How to Deal With Unused or Unwanted Paint and Solvents
Each year, thousands of gallons of leftover or unwanted paint, solvents and thinners are flushed down sinks and drains or dumped into trash cans. These actions can overwhelm sewage systems, destroy septic tanks, and damage landfills’ protective barriers. The resulting contamination fouls surface and underground waters. The same water we all depend on for consumption and recreation. You can help ease these threats to human health and the environment by following a few simple steps:
Use Paint Completely Or Give It Away
Have your paint dealer help you estimate correct amounts for your project. Afterward, if some paint remains, apply additional coats to use it completely.
If you have useful quantities of leftover paint, ask friends, neighbors or relatives if they can use it. Otherwise, donate leftover paint to churches, animal shelters, housing authorities, theater groups or others who can use it. Recipients will appreciate your generosity even more when you give them paint in original containers having legible labels.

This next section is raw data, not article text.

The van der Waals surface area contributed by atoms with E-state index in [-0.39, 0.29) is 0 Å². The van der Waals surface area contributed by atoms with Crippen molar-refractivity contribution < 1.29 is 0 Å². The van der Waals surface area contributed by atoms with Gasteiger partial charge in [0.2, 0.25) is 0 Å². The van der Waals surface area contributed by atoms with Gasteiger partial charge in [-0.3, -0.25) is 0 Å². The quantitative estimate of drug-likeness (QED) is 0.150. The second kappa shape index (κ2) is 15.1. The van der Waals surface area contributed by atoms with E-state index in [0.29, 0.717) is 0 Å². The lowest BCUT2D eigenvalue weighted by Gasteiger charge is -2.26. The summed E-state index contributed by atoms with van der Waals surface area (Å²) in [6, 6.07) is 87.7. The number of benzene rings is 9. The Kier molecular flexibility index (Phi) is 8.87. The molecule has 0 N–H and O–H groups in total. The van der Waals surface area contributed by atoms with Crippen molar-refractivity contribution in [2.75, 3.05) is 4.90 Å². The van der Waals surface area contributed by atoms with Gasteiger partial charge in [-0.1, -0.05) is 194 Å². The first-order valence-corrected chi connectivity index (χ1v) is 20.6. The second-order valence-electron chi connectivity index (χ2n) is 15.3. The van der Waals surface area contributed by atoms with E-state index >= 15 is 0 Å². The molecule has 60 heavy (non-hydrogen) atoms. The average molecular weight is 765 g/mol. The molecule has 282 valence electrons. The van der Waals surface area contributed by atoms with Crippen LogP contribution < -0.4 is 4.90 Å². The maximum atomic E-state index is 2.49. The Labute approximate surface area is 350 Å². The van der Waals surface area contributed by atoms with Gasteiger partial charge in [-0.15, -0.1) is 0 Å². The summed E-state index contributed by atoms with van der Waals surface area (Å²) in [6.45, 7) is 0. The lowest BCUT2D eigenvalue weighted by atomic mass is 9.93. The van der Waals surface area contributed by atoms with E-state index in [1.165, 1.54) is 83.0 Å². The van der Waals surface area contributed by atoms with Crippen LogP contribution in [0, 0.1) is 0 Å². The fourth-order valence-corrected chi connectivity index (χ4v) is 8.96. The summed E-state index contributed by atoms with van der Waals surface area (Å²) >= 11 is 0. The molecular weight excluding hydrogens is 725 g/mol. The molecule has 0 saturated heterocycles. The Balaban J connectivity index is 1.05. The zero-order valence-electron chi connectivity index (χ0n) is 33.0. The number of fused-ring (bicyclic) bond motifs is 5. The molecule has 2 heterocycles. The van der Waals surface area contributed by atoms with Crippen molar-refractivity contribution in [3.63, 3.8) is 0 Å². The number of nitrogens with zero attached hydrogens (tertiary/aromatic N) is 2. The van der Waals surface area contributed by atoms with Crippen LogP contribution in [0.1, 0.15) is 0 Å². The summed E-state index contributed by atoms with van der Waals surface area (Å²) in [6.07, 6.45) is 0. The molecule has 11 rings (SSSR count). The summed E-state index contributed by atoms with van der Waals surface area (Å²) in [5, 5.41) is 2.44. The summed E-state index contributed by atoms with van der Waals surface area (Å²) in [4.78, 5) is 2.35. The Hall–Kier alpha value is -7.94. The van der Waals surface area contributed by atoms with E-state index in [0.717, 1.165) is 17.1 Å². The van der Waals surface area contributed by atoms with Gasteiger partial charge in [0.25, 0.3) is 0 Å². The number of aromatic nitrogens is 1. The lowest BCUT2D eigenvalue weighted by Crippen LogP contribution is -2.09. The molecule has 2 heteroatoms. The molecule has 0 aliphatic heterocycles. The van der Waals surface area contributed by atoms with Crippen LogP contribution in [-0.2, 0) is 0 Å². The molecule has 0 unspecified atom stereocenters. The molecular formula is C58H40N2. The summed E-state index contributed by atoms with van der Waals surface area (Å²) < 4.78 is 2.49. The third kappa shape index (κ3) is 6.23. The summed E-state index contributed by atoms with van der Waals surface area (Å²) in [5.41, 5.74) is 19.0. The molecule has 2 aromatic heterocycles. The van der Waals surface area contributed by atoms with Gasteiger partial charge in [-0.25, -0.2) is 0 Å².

Other Disposal Options
Paints containing lead, cadmium or mercury are highly toxic and must be taken to a household hazardous-waste collection. Most other paints can be rendered safe for collection with your general refuse.
Solidification is essential. Place open cans containing small amounts of latex paint in a well-ventilated area away from children and pets. Allow paint to dry thoroughly. Otherwise, mix paints with absorbents until solidified. Use kitty litter or commercial products intended for cleaning up oil spills. Place open cans of solidified paints with your weekly trash pickup, and recycle empty paint cans, if possible.
Handle paints containing petroleum distillates with great care. They are ignitable and their fumes are potentially harmful. Always follow label directions.
You can solidify oil-based paints by allowing their volatile components to evaporate in a well-ventilated area. Mix remaining liquids with absorbents and allow to harden.
Alternatively, apply leftover paint to scrap lumber or cardboard. Keep children and pets away while these paints are drying. Then place these scraps with your regular trash.
Never pour paint thinners, turpentine, mineral spirits or other solvents down any drain or sewer, never dump them on land or in any waterway. Donate unused products to others. You can “recycle” used solvents by allowing paint pigments to settle to the bottom, and later pouring the clarified liquid into a new or recycled (and accurately labeled) container. Mix the remaining solvent/paint sludge with an absorbent and dispose with your general refuse.